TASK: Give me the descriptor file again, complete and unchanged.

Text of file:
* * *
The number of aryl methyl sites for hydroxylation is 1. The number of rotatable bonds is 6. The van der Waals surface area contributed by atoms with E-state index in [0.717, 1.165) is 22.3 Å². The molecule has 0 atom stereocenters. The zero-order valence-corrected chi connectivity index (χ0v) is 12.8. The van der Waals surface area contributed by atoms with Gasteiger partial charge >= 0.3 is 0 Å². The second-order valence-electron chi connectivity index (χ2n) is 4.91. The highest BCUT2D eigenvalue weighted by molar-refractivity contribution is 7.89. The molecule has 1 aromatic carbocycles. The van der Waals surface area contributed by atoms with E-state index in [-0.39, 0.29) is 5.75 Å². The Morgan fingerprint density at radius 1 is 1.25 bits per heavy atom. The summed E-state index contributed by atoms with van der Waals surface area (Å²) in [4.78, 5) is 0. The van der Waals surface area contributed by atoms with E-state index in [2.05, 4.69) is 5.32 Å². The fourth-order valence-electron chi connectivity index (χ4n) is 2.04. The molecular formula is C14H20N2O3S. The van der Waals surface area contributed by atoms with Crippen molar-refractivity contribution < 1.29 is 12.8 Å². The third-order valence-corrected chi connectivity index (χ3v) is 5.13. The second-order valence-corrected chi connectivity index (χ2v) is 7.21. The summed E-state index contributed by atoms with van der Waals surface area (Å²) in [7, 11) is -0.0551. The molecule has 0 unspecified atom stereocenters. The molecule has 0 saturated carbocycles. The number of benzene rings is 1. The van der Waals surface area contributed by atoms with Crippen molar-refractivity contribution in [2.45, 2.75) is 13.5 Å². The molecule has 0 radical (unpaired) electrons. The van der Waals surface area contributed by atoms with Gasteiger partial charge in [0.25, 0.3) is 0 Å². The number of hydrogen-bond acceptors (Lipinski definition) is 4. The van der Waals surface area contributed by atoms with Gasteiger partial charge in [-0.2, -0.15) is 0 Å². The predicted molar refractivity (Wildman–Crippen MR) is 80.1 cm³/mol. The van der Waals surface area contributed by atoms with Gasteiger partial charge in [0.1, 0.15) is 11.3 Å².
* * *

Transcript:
The number of aryl methyl sites for hydroxylation is 1. The number of rotatable bonds is 6. The van der Waals surface area contributed by atoms with E-state index in [0.717, 1.165) is 22.3 Å². The molecule has 0 atom stereocenters. The zero-order valence-corrected chi connectivity index (χ0v) is 12.8. The van der Waals surface area contributed by atoms with Gasteiger partial charge >= 0.3 is 0 Å². The second-order valence-electron chi connectivity index (χ2n) is 4.91. The highest BCUT2D eigenvalue weighted by molar-refractivity contribution is 7.89. The molecule has 1 aromatic carbocycles. The van der Waals surface area contributed by atoms with E-state index in [-0.39, 0.29) is 5.75 Å². The Morgan fingerprint density at radius 1 is 1.25 bits per heavy atom. The summed E-state index contributed by atoms with van der Waals surface area (Å²) in [4.78, 5) is 0. The van der Waals surface area contributed by atoms with E-state index in [2.05, 4.69) is 5.32 Å². The fourth-order valence-electron chi connectivity index (χ4n) is 2.04. The molecular formula is C14H20N2O3S. The van der Waals surface area contributed by atoms with Crippen molar-refractivity contribution < 1.29 is 12.8 Å². The third-order valence-corrected chi connectivity index (χ3v) is 5.13. The second-order valence-corrected chi connectivity index (χ2v) is 7.21. The summed E-state index contributed by atoms with van der Waals surface area (Å²) in [7, 11) is -0.0551. The molecule has 0 unspecified atom stereocenters. The molecule has 0 saturated carbocycles. The number of benzene rings is 1. The van der Waals surface area contributed by atoms with Crippen molar-refractivity contribution in [2.45, 2.75) is 13.5 Å². The molecule has 0 radical (unpaired) electrons. The van der Waals surface area contributed by atoms with Gasteiger partial charge in [0.25, 0.3) is 0 Å². The number of hydrogen-bond acceptors (Lipinski definition) is 4. The van der Waals surface area contributed by atoms with Gasteiger partial charge in [-0.2, -0.15) is 0 Å². The predicted molar refractivity (Wildman–Crippen MR) is 80.1 cm³/mol. The van der Waals surface area contributed by atoms with Gasteiger partial charge in [0.1, 0.15) is 11.3 Å².